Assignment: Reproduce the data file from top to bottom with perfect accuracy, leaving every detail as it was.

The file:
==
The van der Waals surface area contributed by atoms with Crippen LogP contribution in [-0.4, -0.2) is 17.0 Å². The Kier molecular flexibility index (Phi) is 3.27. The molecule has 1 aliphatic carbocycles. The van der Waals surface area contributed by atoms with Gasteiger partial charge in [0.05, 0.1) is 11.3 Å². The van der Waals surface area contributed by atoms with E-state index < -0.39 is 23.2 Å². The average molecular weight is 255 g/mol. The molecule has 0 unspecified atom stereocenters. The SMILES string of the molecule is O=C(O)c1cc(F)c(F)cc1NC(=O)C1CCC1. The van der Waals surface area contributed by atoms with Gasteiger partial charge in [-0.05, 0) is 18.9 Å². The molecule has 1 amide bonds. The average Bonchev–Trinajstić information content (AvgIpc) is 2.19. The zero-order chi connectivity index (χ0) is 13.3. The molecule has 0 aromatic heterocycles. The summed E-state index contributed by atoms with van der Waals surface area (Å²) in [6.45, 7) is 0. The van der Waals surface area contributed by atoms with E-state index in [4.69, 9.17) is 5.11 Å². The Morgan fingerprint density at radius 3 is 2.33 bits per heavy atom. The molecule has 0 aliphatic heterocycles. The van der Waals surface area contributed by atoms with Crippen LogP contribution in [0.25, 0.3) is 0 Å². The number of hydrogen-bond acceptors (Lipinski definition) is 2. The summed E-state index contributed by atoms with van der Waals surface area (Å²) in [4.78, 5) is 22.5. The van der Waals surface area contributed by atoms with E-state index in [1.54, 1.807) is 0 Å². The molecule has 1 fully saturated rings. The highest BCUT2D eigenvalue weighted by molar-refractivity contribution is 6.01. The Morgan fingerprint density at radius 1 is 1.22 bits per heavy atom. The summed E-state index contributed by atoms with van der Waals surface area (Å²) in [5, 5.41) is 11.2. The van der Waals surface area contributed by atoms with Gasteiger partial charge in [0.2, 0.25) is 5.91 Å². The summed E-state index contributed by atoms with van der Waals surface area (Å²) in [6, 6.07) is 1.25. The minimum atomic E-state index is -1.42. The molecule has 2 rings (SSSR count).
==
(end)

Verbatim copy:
The van der Waals surface area contributed by atoms with Crippen LogP contribution in [-0.4, -0.2) is 17.0 Å². The Kier molecular flexibility index (Phi) is 3.27. The molecule has 1 aliphatic carbocycles. The van der Waals surface area contributed by atoms with Gasteiger partial charge in [0.05, 0.1) is 11.3 Å². The van der Waals surface area contributed by atoms with E-state index < -0.39 is 23.2 Å². The average molecular weight is 255 g/mol. The molecule has 0 unspecified atom stereocenters. The SMILES string of the molecule is O=C(O)c1cc(F)c(F)cc1NC(=O)C1CCC1. The van der Waals surface area contributed by atoms with Gasteiger partial charge in [-0.05, 0) is 18.9 Å². The molecule has 1 amide bonds. The average Bonchev–Trinajstić information content (AvgIpc) is 2.19. The zero-order chi connectivity index (χ0) is 13.3. The molecule has 0 aromatic heterocycles. The summed E-state index contributed by atoms with van der Waals surface area (Å²) in [6.45, 7) is 0. The van der Waals surface area contributed by atoms with E-state index in [4.69, 9.17) is 5.11 Å². The Morgan fingerprint density at radius 3 is 2.33 bits per heavy atom. The molecule has 0 aliphatic heterocycles. The van der Waals surface area contributed by atoms with Crippen LogP contribution in [0.25, 0.3) is 0 Å². The number of hydrogen-bond acceptors (Lipinski definition) is 2. The summed E-state index contributed by atoms with van der Waals surface area (Å²) in [4.78, 5) is 22.5. The van der Waals surface area contributed by atoms with E-state index in [1.54, 1.807) is 0 Å². The molecule has 1 fully saturated rings. The highest BCUT2D eigenvalue weighted by molar-refractivity contribution is 6.01. The Morgan fingerprint density at radius 1 is 1.22 bits per heavy atom. The summed E-state index contributed by atoms with van der Waals surface area (Å²) in [5, 5.41) is 11.2. The van der Waals surface area contributed by atoms with Gasteiger partial charge in [0.2, 0.25) is 5.91 Å². The summed E-state index contributed by atoms with van der Waals surface area (Å²) in [6, 6.07) is 1.25. The minimum atomic E-state index is -1.42. The molecule has 2 rings (SSSR count).